However, the Autonomous House provides its own servicing as much as possible, both to demonstrate a lower-cost alternative to the privatised monopolies that supply these services in England, and to reduce the environmental impact associated with large-scale centralised systems.
Rainwater is collected from the house roof and that of the conservatory to form the only water supply. This water is stored in 20 recycled Israeli bulk orange juice tanks, each holding 1,500 litres, in two of the four bays of the cellar. It is filtered before being pumped to the house, and wastewater (containing only soap) is allowed to seep back into the soil via an underground soakaway pit.
Electricity is generated by 20 m2 of polycrystalline photovoltaic panels mounted at a slope of 45 degrees and facing due south (because the site is in the northern hemisphere) on a pergola of untreated English oak running across the rear garden.
The 2.2 kW panel array is grid-linked through an inverter, so that surplus solar electricity can be supplied to the local community, and power can be drawn from the grid at night or on overcast days.
Electricity is used for water heating, cooking, lights and appliances and water pumping and sewage treatment.
A "typical household" in the U.K. uses 3,000 kWh of electricity per annum for lights and appliances alone, (2), about 36.6 kWh/m2/year just for electricity. The Autonomous House, by comparison, uses only 8.5 kWh/m2/year of non-renewable energy for its total energy needs, or 1,500 kWh of mains electricity.
Over the winter of 1994-1995, from the end of October to the end of February, the house used 315 kg of wood for space heating, which represents about 1,400 kWh of delivered energy, or about 8.0 kWh/m2 of heated area. The temperature in the living room reached a low of 16oC in mid-January, 1995, and then rose to a maximum of 27oC in the very hot August of 1995.
Water consumption was 34 litres per head per day, made up of 21 litres of cold water and 13 litres of hot.
These figures can be compared to an average U.K. house as shown in the table below.
Annual delivered energy and water consumption
floor area 176 m2 82 m2
space heating 1,400 kWh 12,900 kWh
water heating 1,900 kWh 5,700 kWh(3)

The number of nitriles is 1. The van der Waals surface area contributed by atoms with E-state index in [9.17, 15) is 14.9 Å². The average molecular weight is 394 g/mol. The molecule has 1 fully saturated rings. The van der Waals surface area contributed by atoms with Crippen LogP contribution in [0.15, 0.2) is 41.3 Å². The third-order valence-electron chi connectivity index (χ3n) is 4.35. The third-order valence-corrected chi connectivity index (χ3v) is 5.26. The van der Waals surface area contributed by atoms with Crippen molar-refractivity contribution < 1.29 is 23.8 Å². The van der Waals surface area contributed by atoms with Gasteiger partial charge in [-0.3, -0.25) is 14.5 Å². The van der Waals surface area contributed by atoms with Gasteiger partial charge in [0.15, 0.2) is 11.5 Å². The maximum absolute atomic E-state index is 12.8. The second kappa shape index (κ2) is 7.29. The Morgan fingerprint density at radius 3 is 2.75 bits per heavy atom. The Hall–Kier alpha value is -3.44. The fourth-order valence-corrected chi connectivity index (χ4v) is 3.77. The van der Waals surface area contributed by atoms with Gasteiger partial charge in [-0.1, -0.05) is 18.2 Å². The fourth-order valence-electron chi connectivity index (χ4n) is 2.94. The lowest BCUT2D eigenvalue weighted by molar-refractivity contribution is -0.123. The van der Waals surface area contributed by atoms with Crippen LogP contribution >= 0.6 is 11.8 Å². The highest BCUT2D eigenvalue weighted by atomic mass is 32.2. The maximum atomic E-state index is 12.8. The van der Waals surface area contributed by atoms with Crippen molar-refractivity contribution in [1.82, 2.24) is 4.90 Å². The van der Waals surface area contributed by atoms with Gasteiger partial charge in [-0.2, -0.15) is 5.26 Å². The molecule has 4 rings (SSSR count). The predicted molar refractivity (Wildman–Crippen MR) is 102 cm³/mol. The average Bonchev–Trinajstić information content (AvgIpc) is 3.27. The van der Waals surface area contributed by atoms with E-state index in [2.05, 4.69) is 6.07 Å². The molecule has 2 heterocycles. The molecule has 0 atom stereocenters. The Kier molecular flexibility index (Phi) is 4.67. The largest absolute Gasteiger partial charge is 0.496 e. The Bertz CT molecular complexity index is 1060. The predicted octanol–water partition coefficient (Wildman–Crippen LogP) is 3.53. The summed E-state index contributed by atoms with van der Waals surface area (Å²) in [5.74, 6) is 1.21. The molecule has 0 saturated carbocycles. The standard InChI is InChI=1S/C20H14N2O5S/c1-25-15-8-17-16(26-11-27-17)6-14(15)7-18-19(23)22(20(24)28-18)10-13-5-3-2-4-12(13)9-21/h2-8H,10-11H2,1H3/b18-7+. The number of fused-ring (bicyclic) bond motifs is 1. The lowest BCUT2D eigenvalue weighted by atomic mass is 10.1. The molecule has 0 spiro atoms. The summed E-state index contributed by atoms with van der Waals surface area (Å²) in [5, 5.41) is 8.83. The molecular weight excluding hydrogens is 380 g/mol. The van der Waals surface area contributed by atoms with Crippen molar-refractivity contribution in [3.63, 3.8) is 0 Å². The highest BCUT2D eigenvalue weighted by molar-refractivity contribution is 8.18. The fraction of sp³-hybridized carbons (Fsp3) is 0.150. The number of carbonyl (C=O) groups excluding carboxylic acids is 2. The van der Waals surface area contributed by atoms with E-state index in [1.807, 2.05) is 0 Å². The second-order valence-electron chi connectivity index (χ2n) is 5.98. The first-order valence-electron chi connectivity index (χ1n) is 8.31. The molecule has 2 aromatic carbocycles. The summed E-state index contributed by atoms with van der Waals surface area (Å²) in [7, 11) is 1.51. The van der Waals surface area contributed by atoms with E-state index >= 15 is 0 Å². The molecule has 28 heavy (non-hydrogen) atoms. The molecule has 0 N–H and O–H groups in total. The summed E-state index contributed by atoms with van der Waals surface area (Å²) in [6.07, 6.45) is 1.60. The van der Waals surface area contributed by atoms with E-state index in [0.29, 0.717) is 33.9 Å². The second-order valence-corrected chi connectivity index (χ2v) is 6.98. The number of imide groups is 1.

lights, appliances and cooking 1,200 kWh 3,000 kWh(4)
total consumption 4,500 kWh 21,600 kWh
wood 1,400 kWh .
solar electricity 1,600 kWh .
total non-renewable energy 1,500 kWh 21,600 kWh
water in litres per head per day 34 160 (5)
The planned installation of a heat pump for domestic hot water supply, taking heat from the exhaust air of the sewage composter, will reduce the annual CO2 emission and the annual fossil fuel consumption of the Autonomous House to zero.
Compared to international examples, the performance of the autonomous house in use is impressive.
Total non-renewable energy consumption
Average UK house 263.4 kWh/m2
Waterloo Green Home, Canada (7) 49.5 kWh/m2
Brampton Advanced House, Canada (8) 43.7 kWh/m2
Self-sufficient Solar House, Germany (9) (using petrol generator) 19.9 kWh/m2
Wädenswil House, Switzerland (10) 18.0 kWh/m2
Autonomous House 8.5 kWh/m2
However, some of this performance is achieved at the expense of what may be perceived as current living standards.
Living in the Autonomous House.
For example, the Autonomous House has a limited range of electrical appliances - no dishwasher, no freezer - and those that it does have are used in unconventional ways; the washing machine for instance is used only with cold water and no heating, (cold water detergents are not readily available in the U.K.).
Average winter indoor temperatures in the living areas are in the region of 18oC, rather than the 23oC of the Brampton Advanced House in Canada, but the lower air temperature is mitigated by the high radiant temperature resulting from the thermally massive construction.
The low indoor temperatures are not unique to the Autonomous House, and do not appear to be linked to its deliberately simple technology. The extremely expensive "high-tech" Self- sufficient Solar House built by the Fraunhofer Institute for Solar Energy Systems in Freiburg, Germany, recorded minimum temperatures in the living room of about 15oC in November and January of the 1993-1994 winter. (11).
The occupants of the house commented: "A significant period for assessing the effect of living without a conventional heating system was provided by the 18 foggy days without any sun, caused by inversion weather conditions on the Rhine plain in February. The room temperature fell noticeably lower than the predicted 18oC limit. It was too cold in the house, but still bearable. Our tea consumption increased - a very efficient form of interior heating - and we went to bed earlier than usual. This made it very clear to us that the house was completely dependent on the sun.
Having to wait for the sun was an unusual but valuable experience in a world in which we are accustomed to getting everything that we want immediately." (12)